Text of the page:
Rail union ASLEF has announced that the Night Tube will launch in August, preempting any future announcements by Transport for London (TfL) about the proposed launch date.
The Rail union’s announcement comes after the recent pay deal struck between ASLEF, RMT, and TfL which has made the Night Tube possible.
The Night Tube was due to be unveiled in September last year, however, it has been delayed while pay negotiations took place as a result of industrial action and disagreement between TfL and rail unions.
In today’s announcement ASLEF the union said: “London Underground’s new Night Tube service is set to be launched in August”.
They continue to explain that TfL “has drawn up plans to roll out the new all-night service line by line. Passengers will be able to travel through the night on Fridays and Saturdays on the Victoria and Jubilee lines in August and then on the Central, Northern and Piccadilly lines in September.”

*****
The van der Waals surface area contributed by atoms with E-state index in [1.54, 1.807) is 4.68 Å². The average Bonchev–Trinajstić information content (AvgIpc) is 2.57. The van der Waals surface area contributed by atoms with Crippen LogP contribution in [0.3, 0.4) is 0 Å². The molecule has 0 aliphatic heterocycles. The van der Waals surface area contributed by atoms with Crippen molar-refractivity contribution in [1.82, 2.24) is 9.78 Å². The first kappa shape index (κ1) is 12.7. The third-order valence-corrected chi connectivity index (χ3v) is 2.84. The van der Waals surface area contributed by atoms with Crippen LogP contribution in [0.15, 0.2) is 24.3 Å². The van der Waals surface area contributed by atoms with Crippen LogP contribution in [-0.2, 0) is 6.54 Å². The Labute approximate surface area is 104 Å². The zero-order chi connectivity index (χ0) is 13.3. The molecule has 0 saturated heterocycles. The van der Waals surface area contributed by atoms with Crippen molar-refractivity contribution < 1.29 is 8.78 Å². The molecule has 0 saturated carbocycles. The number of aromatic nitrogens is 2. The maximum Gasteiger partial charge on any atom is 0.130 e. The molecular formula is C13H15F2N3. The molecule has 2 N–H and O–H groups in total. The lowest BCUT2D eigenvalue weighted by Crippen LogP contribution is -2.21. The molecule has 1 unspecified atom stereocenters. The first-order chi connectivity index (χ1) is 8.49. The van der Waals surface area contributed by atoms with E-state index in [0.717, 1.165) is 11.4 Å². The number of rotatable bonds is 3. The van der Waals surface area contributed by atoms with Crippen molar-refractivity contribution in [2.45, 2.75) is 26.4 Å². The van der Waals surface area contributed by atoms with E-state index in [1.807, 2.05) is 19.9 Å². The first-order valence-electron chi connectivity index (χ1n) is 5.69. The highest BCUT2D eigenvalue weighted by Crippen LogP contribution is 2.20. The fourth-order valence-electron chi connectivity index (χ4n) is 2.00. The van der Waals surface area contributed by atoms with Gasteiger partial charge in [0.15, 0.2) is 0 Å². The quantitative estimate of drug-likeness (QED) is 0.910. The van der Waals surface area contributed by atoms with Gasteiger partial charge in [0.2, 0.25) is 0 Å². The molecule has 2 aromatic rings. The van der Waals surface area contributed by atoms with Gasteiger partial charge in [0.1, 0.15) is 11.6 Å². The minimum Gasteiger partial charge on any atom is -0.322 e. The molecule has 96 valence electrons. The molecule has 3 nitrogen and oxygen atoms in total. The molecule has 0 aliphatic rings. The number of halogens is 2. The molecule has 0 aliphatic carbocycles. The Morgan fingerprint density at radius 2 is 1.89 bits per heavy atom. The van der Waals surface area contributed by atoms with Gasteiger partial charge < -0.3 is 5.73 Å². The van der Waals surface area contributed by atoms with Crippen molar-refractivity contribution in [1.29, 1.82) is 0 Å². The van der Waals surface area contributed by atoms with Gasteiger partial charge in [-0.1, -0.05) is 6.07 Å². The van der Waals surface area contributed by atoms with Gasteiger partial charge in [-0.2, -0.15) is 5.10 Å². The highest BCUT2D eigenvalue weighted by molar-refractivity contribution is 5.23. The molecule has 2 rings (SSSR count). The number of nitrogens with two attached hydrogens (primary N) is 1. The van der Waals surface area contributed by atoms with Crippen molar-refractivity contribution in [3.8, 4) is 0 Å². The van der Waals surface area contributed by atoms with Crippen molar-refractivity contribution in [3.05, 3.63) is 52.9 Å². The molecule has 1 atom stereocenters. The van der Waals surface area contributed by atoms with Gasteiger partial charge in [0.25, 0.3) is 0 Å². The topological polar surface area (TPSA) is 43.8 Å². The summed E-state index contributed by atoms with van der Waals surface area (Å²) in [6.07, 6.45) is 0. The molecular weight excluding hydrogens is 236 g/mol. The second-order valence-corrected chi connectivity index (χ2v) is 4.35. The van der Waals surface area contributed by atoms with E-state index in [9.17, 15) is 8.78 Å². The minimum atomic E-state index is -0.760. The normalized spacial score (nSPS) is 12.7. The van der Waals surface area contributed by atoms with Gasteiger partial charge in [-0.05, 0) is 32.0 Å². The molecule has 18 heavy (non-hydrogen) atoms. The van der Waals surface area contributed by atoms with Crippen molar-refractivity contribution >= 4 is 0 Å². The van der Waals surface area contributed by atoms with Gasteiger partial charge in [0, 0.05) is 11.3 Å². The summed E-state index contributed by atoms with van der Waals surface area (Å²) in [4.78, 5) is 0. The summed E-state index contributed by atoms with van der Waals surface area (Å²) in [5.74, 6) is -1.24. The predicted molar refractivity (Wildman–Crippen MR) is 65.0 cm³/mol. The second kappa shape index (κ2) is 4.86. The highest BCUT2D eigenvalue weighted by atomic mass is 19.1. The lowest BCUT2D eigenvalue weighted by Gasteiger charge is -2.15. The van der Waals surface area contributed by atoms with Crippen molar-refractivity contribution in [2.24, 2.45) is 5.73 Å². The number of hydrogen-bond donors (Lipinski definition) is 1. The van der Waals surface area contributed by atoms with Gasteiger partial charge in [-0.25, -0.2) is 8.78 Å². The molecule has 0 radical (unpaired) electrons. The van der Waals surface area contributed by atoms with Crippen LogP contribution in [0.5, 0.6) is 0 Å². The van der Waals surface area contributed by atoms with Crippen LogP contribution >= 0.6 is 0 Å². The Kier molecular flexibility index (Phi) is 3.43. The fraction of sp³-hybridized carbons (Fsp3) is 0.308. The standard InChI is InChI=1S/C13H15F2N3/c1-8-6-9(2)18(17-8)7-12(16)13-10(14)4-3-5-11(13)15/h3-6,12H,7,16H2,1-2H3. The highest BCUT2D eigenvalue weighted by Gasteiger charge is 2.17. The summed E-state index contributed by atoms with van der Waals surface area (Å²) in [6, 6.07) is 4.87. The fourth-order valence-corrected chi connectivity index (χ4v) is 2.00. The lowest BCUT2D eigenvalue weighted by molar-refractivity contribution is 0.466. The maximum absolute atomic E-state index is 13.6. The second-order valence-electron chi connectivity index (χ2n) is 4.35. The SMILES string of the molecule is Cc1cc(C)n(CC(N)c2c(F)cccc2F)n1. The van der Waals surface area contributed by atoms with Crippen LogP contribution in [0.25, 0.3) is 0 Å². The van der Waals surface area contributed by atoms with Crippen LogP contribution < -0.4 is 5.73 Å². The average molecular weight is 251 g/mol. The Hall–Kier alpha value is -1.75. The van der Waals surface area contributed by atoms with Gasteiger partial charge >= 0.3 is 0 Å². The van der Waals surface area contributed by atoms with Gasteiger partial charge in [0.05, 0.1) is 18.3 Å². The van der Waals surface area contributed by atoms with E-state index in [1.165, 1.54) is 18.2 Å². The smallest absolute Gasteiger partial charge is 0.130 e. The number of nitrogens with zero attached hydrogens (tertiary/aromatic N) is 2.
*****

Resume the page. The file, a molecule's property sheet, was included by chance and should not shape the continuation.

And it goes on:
In order to roll out 24 hours a day services, at least 200 new part-time drivers will be needed. As well as the new part-time staff, the pay deals will also allow for the creation of around 2,000 permanent jobs, potentially boosting the economy by £360 million.
The Night Tube, which already operates for 20 hours a day, is part of London Underground’s work to modernise the service offered to customers. According to TfL, by offering lower frequency services on Friday and Saturday nights, the new services should not cause significant extra disturbance for local residents.
A TfL spokesperson denied ASLEF’s claim, saying “No date has yet been agreed for the launch of the Night Tube, but we are working hard to deliver it for London as quickly as possible”.
Kevin Dunning, London Underground’s Director of Network Services, said: “We want to continue being a good neighbour when we introduce the new Night Tube service and have completed a massive programme of preparatory work, including grinding hundreds of kilometres of rails, to make sure the track is in top condition. We are confident residents will not be disturbed and we will of course continue to talk to anyone who has concerns once the service launches.”